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ICS on macOS: There and back again Apple likes to hard code the subnet (192.168.2.1) that is used on its implementation of Internet Connection Sharing (ICS). I don't know why; best I can figure is that somehow allows them to more reliably prevent the client network to access any resources on the host network. This is something that can be prevented on other ICS setups with a firewall rule. Which brings me to another point. Apple likes to change firewalls. Apple likes to change everything. They recently switched to PF and a lot of the guides online are from before this change. So we've established something here. Apple changes things. And we can't stop them from changing things. So what do we do? Accounting for Change One thing has remained consistent in their various iterations of ICS. They use the subnet 188.8.131.52/24. This gives us 1 constant, and if we've learned our lesson, we also know that it may not stay constant. So let me backup. *ahem* We have zero constants. But we can plan for this one constant changing. Apple needs this base principle (a subnet) on which to build its ICS implementation. Think of a single stream in the woods that recursively branches out into thousands. In order to catalog the various species in the stream, it would not be wise to visit and collect samples from every stream. This would be inefficient. It would better serve you, your time and your study to head to the one stream whence all others came. The source. This subnet is the one stream and any changes Apple makes will use it. And even if it changes it, it's still only one change we have to account for. Knowing this, we can start to look at this problem from another perspective. We can stop visiting individual streams and concede that our network must in the 192.168.2.1/24 range. What does that mean for Pineapple users? It means you can't access the Pineapple on 172.16.42.1 anymore. Is this a bad thing? Meh. It's a thing. For sure. I'd posit it's even a good thing. If we leave our pineapples on the default network, we eliminate the guesswork needed for anyone hunting pineapple. Yes, those people exists. And the tools necessary to do so bank on the fact that you haven't changed your default settings. See here. Is there a simple solution? Just move the pineapple to a different network! How? Depending on the version of the Pineapple, you can use WiFi or Ethernet or Etherner-over-USB to make the initial connection to the Pineapple over SSH on 172.16.42.1. Once you're in: # This one could be anything you want. It's what you'll use to connect after the reboot uci set network.lan.ipaddr='192.168.2.10' # This is where the Pineapple will get it's Internet from. uci set network.lan.gateway='192.168.2.1' uci commit && reboot That's it. Once you've rebooted, you can access the web interface and SSH like you would at 172.16.42.1, but if you used my configuration settings from above, you can access it from 192.168.2.10. What if Apple changes the subnet? Then you only have two values to change. Be sure to actually turn on ICS from the Mac's System Preferences > Sharing Pane.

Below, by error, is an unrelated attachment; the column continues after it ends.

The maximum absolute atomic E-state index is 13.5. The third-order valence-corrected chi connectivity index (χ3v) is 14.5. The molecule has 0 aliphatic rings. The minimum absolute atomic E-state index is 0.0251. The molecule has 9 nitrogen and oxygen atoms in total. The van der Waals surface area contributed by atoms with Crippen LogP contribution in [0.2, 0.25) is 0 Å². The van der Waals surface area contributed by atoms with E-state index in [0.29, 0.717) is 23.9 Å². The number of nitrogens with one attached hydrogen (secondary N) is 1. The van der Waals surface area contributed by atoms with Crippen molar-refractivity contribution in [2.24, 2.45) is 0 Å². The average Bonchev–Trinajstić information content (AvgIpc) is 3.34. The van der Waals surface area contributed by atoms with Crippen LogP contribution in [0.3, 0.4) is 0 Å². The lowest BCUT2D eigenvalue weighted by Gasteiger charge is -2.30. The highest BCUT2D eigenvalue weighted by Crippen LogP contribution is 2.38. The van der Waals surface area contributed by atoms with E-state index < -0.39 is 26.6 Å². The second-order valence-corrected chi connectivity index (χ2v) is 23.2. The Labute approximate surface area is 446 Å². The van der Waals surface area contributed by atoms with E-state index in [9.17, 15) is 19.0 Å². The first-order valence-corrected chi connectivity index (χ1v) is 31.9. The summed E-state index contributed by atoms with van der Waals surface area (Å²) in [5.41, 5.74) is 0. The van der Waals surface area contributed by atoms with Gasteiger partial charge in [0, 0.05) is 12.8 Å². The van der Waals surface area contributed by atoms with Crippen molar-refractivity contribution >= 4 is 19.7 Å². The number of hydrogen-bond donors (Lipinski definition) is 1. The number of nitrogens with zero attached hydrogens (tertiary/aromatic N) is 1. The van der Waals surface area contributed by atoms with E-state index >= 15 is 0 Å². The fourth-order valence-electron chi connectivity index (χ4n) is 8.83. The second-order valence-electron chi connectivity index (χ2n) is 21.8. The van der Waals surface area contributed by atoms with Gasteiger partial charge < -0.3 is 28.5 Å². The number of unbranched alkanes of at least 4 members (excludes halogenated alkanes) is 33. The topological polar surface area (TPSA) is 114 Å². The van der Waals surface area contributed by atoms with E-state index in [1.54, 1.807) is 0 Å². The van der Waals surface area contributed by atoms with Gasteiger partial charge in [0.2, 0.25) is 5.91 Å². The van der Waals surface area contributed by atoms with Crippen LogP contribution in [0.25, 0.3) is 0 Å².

Ding ding, it's payload time This is a two stages payload. First you use the 'injector' that will install a small bash script which is a wrapper for sudo. The script will store the passwords. Second, you use the 'cleaner' to get the passwords back and clean the backdoor. So basically, you get access to a computer running MacOS or Linux (you can config the payload by setting mac=true) and you install the backdoor. A couple of hours/days/weeks later you comme back, grab the passwords and erase traces. Easy Link: https://github.com/oXis/bashbunny-payloads/tree/master/payloads/library/credentials/SudoBackdoor I'll submit a pull request but first I need people to test this on MacOS and Linux. It works on my Linux Mint. Ninja!
Hi, I just received my Bash Bunny a few days ago and I've been tinkering around with it. It seems, to me, to be quite buggy: - Windows does not recognise the RNDIS interface at all. Not on Windows 7, not on Windows 10. - On MacOS, the ethernet interface *sometimes* works, sometimes it doesn't. When it does work, *sometimes* it is possible to connect to the Bunny using, quite often, SSH doesn't start up even though FTP and other services are running. This even after a few minutes waiting. - The serial interface often conflicts with having network & storage together, resulting in nothing happening or giving only access to storage. (I did this by adding "SERIAL" to the standard payloads already on the Bunny) - Using the manuals found online for network sharing (MacOS Internet sharing through 172.16.64.64), I cannot access the internet from the Bunny, so I cannot update it. On Windows, that's entirely out of the question as Windows does not even recognise the RNDIS network device. Windows gives the following message on the RNDIS driver: The drivers for this device are not installed. (Code 28) There are no compatible drivers for this device. To find a driver for this device, click Update Driver.